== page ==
P O BOX 8126, MADISON, WI 53708-8126 (608/266-9850)

CINDY S SCHULZ, Complainant


ERD Case No. CR200703495, EEOC Case No. 200800039C

An administrative law judge for the Equal Rights Division of the Department of Workforce Development issued a decision in this matter.  A timely petition for review was filed.

The commission has considered the petition and the positions of the parties, and it has reviewed the evidence submitted to the administrative law judge.  Based on its review, the commission agrees with the decision of the administrative law judge, and it adopts the findings and conclusion in that decision as its own, except that it makes the following modification:

The first five full paragraphs of the administrative law judge's Memorandum Opinion (on pages 15 and 16 of the decision, ending at the subheading "Disability Discrimination Claims") are deleted.


The decision of the administrative law judge (copy attached), as modified, is affirmed. 

Dated and mailed April 30, 2012
schulci .  rmd : 164 : 5 


Robert Glaser, Chairperson

/s/ Ann L.  Crump, Commissioner

/s/ Laurie R.  McCallum, Commissioner


This case presents the question of whether the respondent refused to provide the complainant with a reasonable accommodation for her disability.  The initial burden is on the complainant to prove that a reasonable accommodation is available.  Hutchinson Technology, Inc. v. Labor and Industry Review Commission, 273 Wis. 2d 393, 682 N.W.2d 343 (2004).  A "reasonable accommodation" is one that effectively enables the disabled individual to perform the job-related responsibilities of his employment.  Target Stores v. LIRC, 217 Wis. 2d 1, 576 N.W.2d 545 (1998).  However, a reasonable accommodation is not limited to that which would allow the employee to perform all of his or her job duties.  A change in job duties may be a reasonable accommodation in a given circumstance.  Crystal Lake Cheese Factory v. LIRC and Catlin, 2003 WI 106 at 52, 664 N.W.2d 651.  See, also, Fields v. Cardinal TG Co., ERD Case No. 199702574 (LIRC Feb.  16, 2001); Austin v. Walgreen Co., ERD Case No. 200800261 (LIRC June 30, 2011).  If an employer offers an accommodation which effectively eliminates the conflict between the disabled employee's abilities and the job requirements, and which reasonably preserves the affected employee's employment status, the accommodation requirement has been satisfied.  Norton v. City of Kenosha, ERD Case No. 9052433 (LIRC March 16, 1994).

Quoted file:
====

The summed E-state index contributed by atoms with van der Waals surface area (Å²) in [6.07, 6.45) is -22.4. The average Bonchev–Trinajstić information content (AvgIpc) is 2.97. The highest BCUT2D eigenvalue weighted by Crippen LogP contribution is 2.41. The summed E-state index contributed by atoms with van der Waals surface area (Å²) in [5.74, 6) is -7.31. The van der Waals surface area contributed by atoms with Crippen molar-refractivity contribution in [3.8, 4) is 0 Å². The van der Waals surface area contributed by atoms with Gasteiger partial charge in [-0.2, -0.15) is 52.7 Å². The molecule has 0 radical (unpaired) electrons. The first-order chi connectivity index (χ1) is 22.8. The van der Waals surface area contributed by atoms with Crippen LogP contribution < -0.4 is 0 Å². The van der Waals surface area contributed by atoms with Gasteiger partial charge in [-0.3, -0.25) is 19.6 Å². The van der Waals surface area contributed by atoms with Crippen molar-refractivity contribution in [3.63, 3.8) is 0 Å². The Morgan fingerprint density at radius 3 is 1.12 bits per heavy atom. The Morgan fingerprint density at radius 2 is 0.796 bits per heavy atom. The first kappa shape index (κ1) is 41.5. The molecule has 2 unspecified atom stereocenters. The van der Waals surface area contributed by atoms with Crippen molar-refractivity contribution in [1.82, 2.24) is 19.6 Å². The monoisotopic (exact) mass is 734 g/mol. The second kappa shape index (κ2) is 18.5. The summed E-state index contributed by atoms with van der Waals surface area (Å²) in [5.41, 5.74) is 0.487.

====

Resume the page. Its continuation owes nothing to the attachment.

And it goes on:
The employer has an obligation to engage in an "interactive process" aimed at determining the precise job-related limitations imposed by a disability and how those limitations could be overcome with a reasonable accommodation.  However, the failure to engage in an interactive process does not, on its own, constitute a violation of the law.  The question is whether the complainant has shown that, if the respondent had engaged in the process, together they could have identified a reasonable accommodation.  See, Castro v. County of Milwaukee Sheriff's Department, ERD Case No. CR200800720 (LIRC Dec.  20, 2011).  Gamroth v. Wisconsin Department of Corrections, ERD Case Nos. CR200303157, CR200303158, and CR200303159 (LIRC Oct. 20, 2006). 

In her petition for commission review the complainant argues that the fact she was able to perform her job for fifteen years with the same restrictions, and that she was never written up or the subject of a complaint based upon her work restrictions, proves that she could be accommodated on the first shift.  The complainant contends that this case is like Roytek v. Hutchinson Technology, Inc., ERD Case No. 199903917 (LIRC Jan.  28, 2002), in which the commission found that the fact an employee had been successfully accommodated for an extended period of time demonstrated that a reasonable accommodation was available.  The complainant also argues that she could do more of the job than the respondent says she could do, and further, that the respondent is insisting she can perform all the functions of her job, which was a concept rejected by the commission and courts in Catlin v. Crystal Lake Cheese Factory, ERD Case No. 199800991 (LIRC July 20, 2001), aff'd sub. nom Crystal Lake Cheese Factory v. LIRC and Catlin, 2003 WI 106 at 52, 664 N.W.2d 651.  The complainant further maintains that the respondent failed to engage in an interactive process with her that could have resulted in an accommodation on first shift.  Finally, she contends that the transfer to second shift is not a reasonable accommodation, since working evenings causes fatigue, which is problematic, given her multiple sclerosis (hereinafter "MS").